Coastal Flood Advisory

Snowstorms to bury northern New England with up to a foot or more of snow through Tuesday

By Kyle Elliott, AccuWeather meteorologist
April 09, 2019, 9:09:42 PM EDT

The second of two storms in as many days will blanket northern New England with another dose of spring snow into Tuesday night.

While May-like warmth and locally gusty thunderstorms affect the mid-Atlantic into Tuesday evening, a strong and persistent area of high pressure over east-central Canada will prevent the warmer air from surging farther to the north and keep the another storm on a west-to-east course through southern New England.

There is still up to 2 feet of snow on the ground in the Green and White Mountains of Vermont and New Hampshire, as well as across the northern and western parts of Maine.

The additional snow, while serving as a late-season boon for the ski industry, will only add to the snowpack and increase the potential for flooding later this month or in May, when warmer air finally reaches New England.

The first storm system brought a wintry mix of snow and sleet to portions of northeastern Vermont and northern New Hampshire and an all-out snowstorm to a large part of Maine on Monday and Monday night.

Most locations received between four and eight inches of snow in the hardest-hit areas of central and northern Maine.

New Hampshire snow 4

(Facebook photo/Timothy Spruill)

Many of the same areas hit with the highest snowfall amounts from Monday's storm could be targeted with the heaviest snowfall from Tuesday night's storm as well.

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Even though the highest snowfall amounts from Tuesday's system should be less than the highest amounts from the first storm, more widespread issues on roadways could be present since most of the snow should fall Tuesday evening into Tuesday night.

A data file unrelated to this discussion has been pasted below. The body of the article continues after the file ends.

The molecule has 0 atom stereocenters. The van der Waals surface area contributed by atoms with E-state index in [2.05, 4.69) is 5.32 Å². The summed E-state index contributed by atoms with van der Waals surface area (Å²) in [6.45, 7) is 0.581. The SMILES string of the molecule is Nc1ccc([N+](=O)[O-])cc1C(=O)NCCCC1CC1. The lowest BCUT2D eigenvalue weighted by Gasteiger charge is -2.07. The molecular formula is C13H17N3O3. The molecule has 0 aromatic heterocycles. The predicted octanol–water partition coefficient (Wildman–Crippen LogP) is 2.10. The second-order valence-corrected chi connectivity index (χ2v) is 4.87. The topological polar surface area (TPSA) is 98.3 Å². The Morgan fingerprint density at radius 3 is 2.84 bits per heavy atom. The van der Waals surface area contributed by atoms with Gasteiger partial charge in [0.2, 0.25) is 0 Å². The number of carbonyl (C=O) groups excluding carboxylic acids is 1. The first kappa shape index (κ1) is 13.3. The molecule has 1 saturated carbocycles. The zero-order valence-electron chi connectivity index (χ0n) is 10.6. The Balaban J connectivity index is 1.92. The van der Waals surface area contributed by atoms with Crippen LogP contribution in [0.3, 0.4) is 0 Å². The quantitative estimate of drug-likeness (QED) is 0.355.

Tues Regional NE Static

As colder air is drawn southward on the back side of the storm, rain may change over to snow as far south as southern Vermont and New Hampshire, as well as western Massachusetts and northern New York.

Anybody with travel plans across northern New England early this week should allow extra time to reach their destination and be sure to reduce speeds on snow-covered roadways.

The high pressure over east-central Canada early this week will sag southward in the wake of Tuesday's storm, keeping chilly air entrenched across New England and putting a temporary end to the springlike warmth in the mid-Atlantic.

After a dry but chilly middle part of the week, the powerful storm system set to bring howling winds, severe weather and a blizzard to the central United States during midweek will bring a return of warm and wet weather to the Northeast to end the week.

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